#1386 – 1969 6c William M. Harnett

Condition
Price
Qty
- Mint Stamp(s)
Ships in 1-2 business days.i$0.40
$0.40
- Used Single Stamp(s)
Ships in 1-2 business days.i$0.20
$0.20
4 More - Click Here
Mounts - Click Here
Condition
Price
Qty
- MM648215x55mm 15 Horizontal Strip Black Split-Back Mounts
Ships in 1-2 business days.i
$7.95
$7.95
- MM50936x55mm 50 Vertical Black Split-Back Mounts
Ships in 1-2 business days.i
$3.50
$3.50

Issue Date:  December 3, 1969

City:  Boston, MA
Quantity:  145,788,800

Printed By:  Bureau of Engraving and Printing

Printing Method:  Lithographed, engraved

Perforations:  11

Color:  Multicolored

 

This issue honors American artist William M. Harnett, whose paintings are so lifelike he was once charged with counterfeiting.

 

Birth Of William Harnett 

Artist William Michael Harnett was born on August 10, 1848, in Clonakilty, County Cork, Ireland.

Harnett was born during the potato famine in Ireland and his family moved to America shortly after his birth.  His parents, a shoemaker and a seamstress, settled the family in Philadelphia, Pennsylvania.

Harnett attended Catholic schools as a boy and sold newspapers and worked as an errand boy to help support the family.  As a teenager, Harnett was trained as an engraver. In 1866, he enrolled in night classes at the Pennsylvania Academy of Fine Arts.  Harnett then moved to New York in 1869 where he worked in a silver engraving shop while attending The Cooper Union and later the National Academy of Design.  During this time he briefly studied under portrait artist Thomas Jensen.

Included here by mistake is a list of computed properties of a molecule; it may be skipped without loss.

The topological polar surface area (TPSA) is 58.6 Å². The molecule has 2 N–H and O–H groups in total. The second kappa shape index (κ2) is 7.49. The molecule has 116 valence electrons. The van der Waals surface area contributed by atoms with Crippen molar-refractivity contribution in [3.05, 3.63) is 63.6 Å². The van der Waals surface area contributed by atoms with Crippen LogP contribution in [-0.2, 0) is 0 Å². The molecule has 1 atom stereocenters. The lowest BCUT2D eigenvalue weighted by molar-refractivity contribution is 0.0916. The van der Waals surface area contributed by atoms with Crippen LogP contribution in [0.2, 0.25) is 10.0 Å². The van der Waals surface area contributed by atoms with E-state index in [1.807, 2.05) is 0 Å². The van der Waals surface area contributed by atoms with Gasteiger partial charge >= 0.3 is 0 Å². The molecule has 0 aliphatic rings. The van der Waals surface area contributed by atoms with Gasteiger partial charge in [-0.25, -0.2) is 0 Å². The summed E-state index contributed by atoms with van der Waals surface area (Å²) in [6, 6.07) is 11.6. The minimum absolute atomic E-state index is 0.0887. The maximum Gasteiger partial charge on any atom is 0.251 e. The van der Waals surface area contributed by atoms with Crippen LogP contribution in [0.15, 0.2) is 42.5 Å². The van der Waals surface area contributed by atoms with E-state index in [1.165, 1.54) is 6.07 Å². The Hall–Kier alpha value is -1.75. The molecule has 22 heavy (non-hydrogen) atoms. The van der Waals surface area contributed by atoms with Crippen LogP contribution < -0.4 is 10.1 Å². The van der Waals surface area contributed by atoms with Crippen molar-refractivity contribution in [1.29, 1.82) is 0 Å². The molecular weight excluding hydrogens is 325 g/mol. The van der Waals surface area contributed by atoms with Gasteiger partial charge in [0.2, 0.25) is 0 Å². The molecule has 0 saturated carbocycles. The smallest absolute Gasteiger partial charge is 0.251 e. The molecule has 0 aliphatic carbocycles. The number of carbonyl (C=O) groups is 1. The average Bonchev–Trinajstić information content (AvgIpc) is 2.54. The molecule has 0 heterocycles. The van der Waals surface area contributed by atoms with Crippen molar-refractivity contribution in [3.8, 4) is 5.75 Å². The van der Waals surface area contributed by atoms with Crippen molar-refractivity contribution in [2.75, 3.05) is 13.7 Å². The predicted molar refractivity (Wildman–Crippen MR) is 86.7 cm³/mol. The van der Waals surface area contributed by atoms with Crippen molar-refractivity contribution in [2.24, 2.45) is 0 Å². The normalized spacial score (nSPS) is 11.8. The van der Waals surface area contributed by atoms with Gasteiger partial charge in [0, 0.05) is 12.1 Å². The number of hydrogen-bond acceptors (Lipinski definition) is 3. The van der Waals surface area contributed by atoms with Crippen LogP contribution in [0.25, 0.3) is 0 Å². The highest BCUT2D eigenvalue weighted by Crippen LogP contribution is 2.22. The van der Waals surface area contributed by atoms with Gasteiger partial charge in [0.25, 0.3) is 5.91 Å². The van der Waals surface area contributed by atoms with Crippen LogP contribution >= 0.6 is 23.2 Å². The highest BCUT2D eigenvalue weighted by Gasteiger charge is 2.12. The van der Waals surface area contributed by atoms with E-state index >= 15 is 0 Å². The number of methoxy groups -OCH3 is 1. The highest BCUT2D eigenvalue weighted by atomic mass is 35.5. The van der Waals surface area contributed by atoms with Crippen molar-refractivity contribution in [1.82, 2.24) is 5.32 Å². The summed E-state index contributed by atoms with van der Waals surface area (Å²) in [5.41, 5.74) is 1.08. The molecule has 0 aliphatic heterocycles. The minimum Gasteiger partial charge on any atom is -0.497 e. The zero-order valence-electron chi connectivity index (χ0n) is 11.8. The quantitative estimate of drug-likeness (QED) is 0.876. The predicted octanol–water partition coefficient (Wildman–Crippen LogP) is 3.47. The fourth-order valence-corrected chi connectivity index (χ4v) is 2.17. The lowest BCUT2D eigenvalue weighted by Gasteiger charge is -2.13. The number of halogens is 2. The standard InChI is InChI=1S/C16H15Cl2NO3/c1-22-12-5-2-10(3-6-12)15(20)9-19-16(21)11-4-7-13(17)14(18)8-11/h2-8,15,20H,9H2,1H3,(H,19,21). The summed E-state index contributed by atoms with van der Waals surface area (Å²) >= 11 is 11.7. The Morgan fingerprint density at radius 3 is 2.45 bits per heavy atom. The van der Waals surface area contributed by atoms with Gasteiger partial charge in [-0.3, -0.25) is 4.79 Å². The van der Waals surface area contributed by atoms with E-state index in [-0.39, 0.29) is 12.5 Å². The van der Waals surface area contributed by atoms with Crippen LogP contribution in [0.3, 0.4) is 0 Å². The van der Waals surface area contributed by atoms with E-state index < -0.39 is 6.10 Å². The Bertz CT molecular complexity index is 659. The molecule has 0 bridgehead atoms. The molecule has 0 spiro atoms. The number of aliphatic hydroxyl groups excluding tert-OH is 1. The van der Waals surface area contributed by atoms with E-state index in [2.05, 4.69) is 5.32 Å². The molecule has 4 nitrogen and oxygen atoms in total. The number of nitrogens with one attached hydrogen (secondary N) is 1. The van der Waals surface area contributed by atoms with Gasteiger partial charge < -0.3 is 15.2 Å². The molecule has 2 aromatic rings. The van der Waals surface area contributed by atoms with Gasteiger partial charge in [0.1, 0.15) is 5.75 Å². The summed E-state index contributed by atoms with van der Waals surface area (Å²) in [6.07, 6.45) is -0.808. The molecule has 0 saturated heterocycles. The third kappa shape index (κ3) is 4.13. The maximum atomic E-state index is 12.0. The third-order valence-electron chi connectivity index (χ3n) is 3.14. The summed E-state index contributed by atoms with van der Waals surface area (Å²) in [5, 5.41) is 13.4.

Around 1875, Harnett began producing oil paintings. He started to exhibit his work in New York and Philadelphia.  By 1880, he sold enough paintings to go study abroad as was custom for artists. Harnett traveled to London before spending six months in Frankfort, three years in Munich, and a short stay in Paris.  While overseas, he frequently sent his paintings back to America for exhibition and sale.  Harnett returned to the United States in 1886 and lived in New York City until his death.

Harnett became known for his “trompe-l’œil still lifes” (French for “fool the eye” – images that were so realistic, they appeared to be in three-dimensions.  His realism made him a leading still-life painter of the late 1800s.  It was once said that Harnett “copied in oil with the accuracy of a camera.”  Some of his favorite subjects were firearms, books, and musical instruments.

Money was also a favorite subject of Harnett’s. He was able to create a reproduction of a flat, crinkled bill that could easily deceive the eye.  So easily that in 1886, the US Treasury confiscated a Harnett painting of a five-dollar bill from the wall of a New York tavern and attempted to arrest the artist for forgery.  He managed to talk his way out of being imprisoned.

Harnett enjoyed significant commercial success in America, but his declining health would keep him from working months at a time. He suffered from rheumatism and kidney disease and sought relief in Arkansas’ Hot Springs and Wiesbaden, Germany. Though newspaper critics and some in the art community praised his work, he was never elected to the National Academy. Harnett died on October 29, 1892.

Click here to view some of Harnett’s paintings.
Read More - Click Here


  • 1998-2019 U.S. Semi-Postal Stamps, plus FREE 2014 Imperforate Semi-Postal, 8 stamps 1998-2019 U.S. Semi-Postal Stamps

    Semi-postal stamps are issued to serve a double purpose.  Priced higher than regular postage, they pay the current mailing rate plus an added amount contributed to a charitable cause.  As of 2019, eight semi-postal (sometimes called "fundraising") stamps had been issued.  Now you can get them in one easy order and receive the B5a imperforate semi-postal FREE!